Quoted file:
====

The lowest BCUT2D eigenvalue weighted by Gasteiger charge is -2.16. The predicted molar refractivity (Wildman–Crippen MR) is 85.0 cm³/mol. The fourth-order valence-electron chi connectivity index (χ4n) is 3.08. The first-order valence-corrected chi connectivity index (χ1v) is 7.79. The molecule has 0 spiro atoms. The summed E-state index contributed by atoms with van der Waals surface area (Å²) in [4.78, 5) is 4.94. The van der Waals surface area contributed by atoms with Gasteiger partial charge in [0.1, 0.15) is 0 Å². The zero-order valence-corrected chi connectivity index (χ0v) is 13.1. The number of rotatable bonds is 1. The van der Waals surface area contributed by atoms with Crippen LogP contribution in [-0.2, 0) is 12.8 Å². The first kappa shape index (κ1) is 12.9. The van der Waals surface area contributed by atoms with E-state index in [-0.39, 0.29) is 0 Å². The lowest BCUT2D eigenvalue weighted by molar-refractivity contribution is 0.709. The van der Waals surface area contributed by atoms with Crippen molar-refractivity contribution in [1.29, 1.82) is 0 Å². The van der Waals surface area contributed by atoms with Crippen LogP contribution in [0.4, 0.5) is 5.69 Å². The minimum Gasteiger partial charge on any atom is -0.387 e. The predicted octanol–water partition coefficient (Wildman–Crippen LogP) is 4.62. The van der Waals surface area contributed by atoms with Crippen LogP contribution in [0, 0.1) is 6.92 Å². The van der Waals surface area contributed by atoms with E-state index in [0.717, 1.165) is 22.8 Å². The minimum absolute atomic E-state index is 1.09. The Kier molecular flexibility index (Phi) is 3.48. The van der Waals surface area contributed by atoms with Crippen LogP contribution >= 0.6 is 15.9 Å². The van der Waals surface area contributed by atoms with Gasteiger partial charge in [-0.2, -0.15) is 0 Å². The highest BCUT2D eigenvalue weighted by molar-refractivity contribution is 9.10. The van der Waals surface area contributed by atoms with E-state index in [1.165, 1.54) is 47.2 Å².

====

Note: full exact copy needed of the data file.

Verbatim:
The lowest BCUT2D eigenvalue weighted by Gasteiger charge is -2.16. The predicted molar refractivity (Wildman–Crippen MR) is 85.0 cm³/mol. The fourth-order valence-electron chi connectivity index (χ4n) is 3.08. The first-order valence-corrected chi connectivity index (χ1v) is 7.79. The molecule has 0 spiro atoms. The summed E-state index contributed by atoms with van der Waals surface area (Å²) in [4.78, 5) is 4.94. The van der Waals surface area contributed by atoms with Gasteiger partial charge in [0.1, 0.15) is 0 Å². The zero-order valence-corrected chi connectivity index (χ0v) is 13.1. The number of rotatable bonds is 1. The van der Waals surface area contributed by atoms with Crippen LogP contribution in [-0.2, 0) is 12.8 Å². The first kappa shape index (κ1) is 12.9. The van der Waals surface area contributed by atoms with E-state index in [-0.39, 0.29) is 0 Å². The lowest BCUT2D eigenvalue weighted by molar-refractivity contribution is 0.709. The van der Waals surface area contributed by atoms with Crippen molar-refractivity contribution in [1.29, 1.82) is 0 Å². The van der Waals surface area contributed by atoms with Crippen LogP contribution in [0.4, 0.5) is 5.69 Å². The minimum Gasteiger partial charge on any atom is -0.387 e. The predicted octanol–water partition coefficient (Wildman–Crippen LogP) is 4.62. The van der Waals surface area contributed by atoms with Crippen LogP contribution in [0, 0.1) is 6.92 Å². The van der Waals surface area contributed by atoms with E-state index in [0.717, 1.165) is 22.8 Å². The minimum absolute atomic E-state index is 1.09. The Kier molecular flexibility index (Phi) is 3.48. The van der Waals surface area contributed by atoms with Crippen LogP contribution >= 0.6 is 15.9 Å². The van der Waals surface area contributed by atoms with Gasteiger partial charge in [-0.2, -0.15) is 0 Å². The highest BCUT2D eigenvalue weighted by molar-refractivity contribution is 9.10. The van der Waals surface area contributed by atoms with E-state index in [1.165, 1.54) is 47.2 Å².